Featured Research

from universities, journals, and other organizations

Memories serve as tools for learning and decision-making

Date:
July 11, 2012
Source:
University of Texas at Austin
Summary:
People associate past memories with novel information, according to a new study. This memory-binding process allows people to better understand new concepts and make future decisions. The findings could lead to better teaching methods, as well as treatment of degenerative neurological disorders, such as dementia.

When humans learn, their brains relate new information with past experiences to derive new knowledge, according to psychology research from The University of Texas at Austin.

The study, led by Alison Preston, assistant professor of psychology and neurobiology, shows this memory-binding process allows people to better understand new concepts and make future decisions. The findings could lead to better teaching methods, as well as treatment of degenerative neurological disorders, such as dementia, Preston says.

"Memories are not just for reflecting on the past; they help us make the best decisions for the future," says Preston, a research affiliate in the Center for Learning and Memory, which is part of the university's College of Natural Sciences. "Here, we provide a direct link between these derived memories and the ability to make novel inferences."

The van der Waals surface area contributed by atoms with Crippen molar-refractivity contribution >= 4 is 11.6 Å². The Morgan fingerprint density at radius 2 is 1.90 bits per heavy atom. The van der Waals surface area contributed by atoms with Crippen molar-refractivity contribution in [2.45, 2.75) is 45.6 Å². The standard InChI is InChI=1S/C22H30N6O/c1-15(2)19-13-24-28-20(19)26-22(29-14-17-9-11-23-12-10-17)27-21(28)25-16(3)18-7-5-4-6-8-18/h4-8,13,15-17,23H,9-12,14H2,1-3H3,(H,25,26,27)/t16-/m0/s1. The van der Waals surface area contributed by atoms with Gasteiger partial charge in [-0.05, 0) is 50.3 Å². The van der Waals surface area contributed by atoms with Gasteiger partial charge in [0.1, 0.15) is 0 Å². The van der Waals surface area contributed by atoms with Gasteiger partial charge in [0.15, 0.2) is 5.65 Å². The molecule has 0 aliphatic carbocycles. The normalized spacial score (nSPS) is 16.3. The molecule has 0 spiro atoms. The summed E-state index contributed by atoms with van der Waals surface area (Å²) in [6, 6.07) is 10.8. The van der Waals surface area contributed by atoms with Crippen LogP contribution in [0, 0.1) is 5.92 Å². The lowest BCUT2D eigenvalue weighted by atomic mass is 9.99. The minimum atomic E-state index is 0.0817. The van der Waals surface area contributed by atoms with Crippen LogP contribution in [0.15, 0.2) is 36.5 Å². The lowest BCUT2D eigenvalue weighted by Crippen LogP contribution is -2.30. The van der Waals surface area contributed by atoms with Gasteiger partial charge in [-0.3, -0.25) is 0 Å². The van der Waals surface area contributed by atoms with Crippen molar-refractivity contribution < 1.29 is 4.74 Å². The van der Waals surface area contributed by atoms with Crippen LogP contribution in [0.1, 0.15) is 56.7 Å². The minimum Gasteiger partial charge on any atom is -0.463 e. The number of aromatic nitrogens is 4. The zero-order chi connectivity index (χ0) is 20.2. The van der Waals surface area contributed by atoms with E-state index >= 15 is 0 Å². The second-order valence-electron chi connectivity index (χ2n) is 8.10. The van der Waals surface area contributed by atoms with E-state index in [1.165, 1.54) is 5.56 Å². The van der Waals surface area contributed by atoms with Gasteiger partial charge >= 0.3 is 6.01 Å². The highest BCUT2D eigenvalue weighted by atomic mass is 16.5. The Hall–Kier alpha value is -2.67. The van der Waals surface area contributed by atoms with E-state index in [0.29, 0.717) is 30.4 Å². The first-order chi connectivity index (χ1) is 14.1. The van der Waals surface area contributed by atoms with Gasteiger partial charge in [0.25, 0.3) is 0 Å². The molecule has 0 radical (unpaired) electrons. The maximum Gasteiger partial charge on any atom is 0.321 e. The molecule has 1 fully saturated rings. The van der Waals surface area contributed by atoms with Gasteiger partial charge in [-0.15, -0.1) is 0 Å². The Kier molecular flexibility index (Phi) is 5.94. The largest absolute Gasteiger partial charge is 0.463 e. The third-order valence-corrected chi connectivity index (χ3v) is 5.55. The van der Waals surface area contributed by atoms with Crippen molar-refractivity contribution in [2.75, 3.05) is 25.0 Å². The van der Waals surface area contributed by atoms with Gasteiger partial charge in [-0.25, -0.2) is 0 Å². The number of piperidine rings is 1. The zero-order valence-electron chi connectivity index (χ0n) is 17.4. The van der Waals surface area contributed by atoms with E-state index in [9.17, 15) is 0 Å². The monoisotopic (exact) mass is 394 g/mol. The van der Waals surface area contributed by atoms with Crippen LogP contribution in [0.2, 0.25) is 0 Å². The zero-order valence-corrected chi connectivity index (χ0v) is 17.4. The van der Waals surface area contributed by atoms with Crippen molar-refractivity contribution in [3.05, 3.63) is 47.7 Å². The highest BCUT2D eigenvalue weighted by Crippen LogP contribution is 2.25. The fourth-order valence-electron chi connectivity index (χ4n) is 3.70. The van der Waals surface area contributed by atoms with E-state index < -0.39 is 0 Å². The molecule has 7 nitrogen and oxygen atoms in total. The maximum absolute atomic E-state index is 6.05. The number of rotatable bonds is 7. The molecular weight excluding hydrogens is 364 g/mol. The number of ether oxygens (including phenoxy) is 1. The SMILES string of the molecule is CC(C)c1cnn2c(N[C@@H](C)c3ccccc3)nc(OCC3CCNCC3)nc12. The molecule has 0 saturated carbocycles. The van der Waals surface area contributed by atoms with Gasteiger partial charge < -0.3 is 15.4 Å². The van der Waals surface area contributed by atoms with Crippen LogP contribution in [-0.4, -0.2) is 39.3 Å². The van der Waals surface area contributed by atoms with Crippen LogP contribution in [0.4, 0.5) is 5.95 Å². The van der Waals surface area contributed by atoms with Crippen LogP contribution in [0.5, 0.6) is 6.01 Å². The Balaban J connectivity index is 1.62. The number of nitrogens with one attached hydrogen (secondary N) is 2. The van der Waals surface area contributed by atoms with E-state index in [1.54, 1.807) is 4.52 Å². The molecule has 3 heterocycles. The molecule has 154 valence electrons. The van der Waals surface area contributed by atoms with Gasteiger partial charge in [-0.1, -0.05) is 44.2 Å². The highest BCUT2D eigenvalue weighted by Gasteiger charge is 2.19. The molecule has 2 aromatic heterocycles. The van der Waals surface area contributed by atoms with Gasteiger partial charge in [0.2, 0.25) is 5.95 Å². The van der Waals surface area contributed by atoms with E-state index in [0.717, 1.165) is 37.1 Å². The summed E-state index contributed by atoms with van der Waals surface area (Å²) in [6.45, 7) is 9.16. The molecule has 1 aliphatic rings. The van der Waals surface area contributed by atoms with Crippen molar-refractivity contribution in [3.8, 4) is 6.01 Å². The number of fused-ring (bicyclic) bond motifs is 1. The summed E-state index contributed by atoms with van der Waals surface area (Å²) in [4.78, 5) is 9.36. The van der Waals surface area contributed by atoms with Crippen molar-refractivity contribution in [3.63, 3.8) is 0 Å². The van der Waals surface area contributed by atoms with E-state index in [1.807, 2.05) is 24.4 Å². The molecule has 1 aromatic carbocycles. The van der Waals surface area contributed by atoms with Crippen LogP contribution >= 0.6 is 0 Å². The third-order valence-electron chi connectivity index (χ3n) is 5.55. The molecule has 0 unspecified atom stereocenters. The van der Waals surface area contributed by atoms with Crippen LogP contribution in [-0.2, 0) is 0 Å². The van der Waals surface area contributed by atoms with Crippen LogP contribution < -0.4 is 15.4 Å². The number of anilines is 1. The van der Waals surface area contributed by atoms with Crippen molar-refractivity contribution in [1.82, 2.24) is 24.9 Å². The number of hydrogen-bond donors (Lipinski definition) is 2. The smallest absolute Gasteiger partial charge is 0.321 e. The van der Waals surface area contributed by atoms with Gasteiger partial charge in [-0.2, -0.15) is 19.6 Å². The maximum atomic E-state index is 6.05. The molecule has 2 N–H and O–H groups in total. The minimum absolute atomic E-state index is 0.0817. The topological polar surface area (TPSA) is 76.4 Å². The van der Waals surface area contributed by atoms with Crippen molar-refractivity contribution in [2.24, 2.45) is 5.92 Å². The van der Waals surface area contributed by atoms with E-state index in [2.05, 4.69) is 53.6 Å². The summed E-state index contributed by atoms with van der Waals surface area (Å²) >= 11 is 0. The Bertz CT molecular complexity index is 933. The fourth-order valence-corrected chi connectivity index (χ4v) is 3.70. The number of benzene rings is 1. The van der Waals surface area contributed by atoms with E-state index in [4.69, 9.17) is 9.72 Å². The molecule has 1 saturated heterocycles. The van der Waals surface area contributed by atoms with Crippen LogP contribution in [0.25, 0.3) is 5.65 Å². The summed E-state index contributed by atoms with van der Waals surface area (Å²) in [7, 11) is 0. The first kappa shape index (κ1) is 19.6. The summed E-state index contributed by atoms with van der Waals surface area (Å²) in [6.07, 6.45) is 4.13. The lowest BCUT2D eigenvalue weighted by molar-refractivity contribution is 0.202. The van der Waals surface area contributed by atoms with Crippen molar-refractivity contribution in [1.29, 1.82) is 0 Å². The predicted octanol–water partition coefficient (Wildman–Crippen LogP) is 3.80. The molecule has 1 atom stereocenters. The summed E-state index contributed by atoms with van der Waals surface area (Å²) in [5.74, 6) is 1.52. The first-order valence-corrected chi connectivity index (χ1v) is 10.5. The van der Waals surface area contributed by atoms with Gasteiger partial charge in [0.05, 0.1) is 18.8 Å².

The paper was published online in July in the journal Neuron. The authors include University of Texas at Austin researchers Dagmar Zeithamova and April Dominick.

In the study, 34 subjects were shown a series of paired images composed of different elements (for example, an object and an outdoor scene). Each of the paired images would then reappear in more presentations. A backpack, paired with a horse in the first presentation, would appear alongside a field in a later presentation. The overlap between the backpack and outdoor scenery (horse and field) would cause the viewer to associate the backpack with the horse and field. The researchers used this strategy to see how respondents would delve back to a recent memory while processing new information.

Using functional Magnetic Resonance Imaging (fMRI) equipment, the researchers were able to look at the subjects' brain activity as they looked at image presentations. Using this technique, Preston and her team were able to see how the respondents thought about past images while looking at overlapping images. For example, they studied how the respondents thought about a past image (a horse) when looking at the backpack and the field. The researchers found the subjects who reactivated related memories while looking at overlapping image pairs were able to make associations between individual items (i.e. the horse and the field) despite the fact that they had never studied those images together.

To illustrate the ways in which this cognitive process works, Preston describes an everyday scenario.

Imagine you see a new neighbor walking a Great Dane down the street. At a different time and place, you may see a woman walking the same dog in the park. When experiencing the woman walking her dog, the brain conjures images of the recent memory of the neighbor and his Great Dane, causing an association between the dog walkers to be formed in memory. The derived relationship between the dog walkers would then allow you to infer the woman is also a new neighbor even though you have never seen her in your neighborhood.

"This is just a simple example of how our brains store information that goes beyond the exact events we experience," Preston says. "By combining past events with new information, we're able to derive new knowledge and better anticipate what to expect in the future."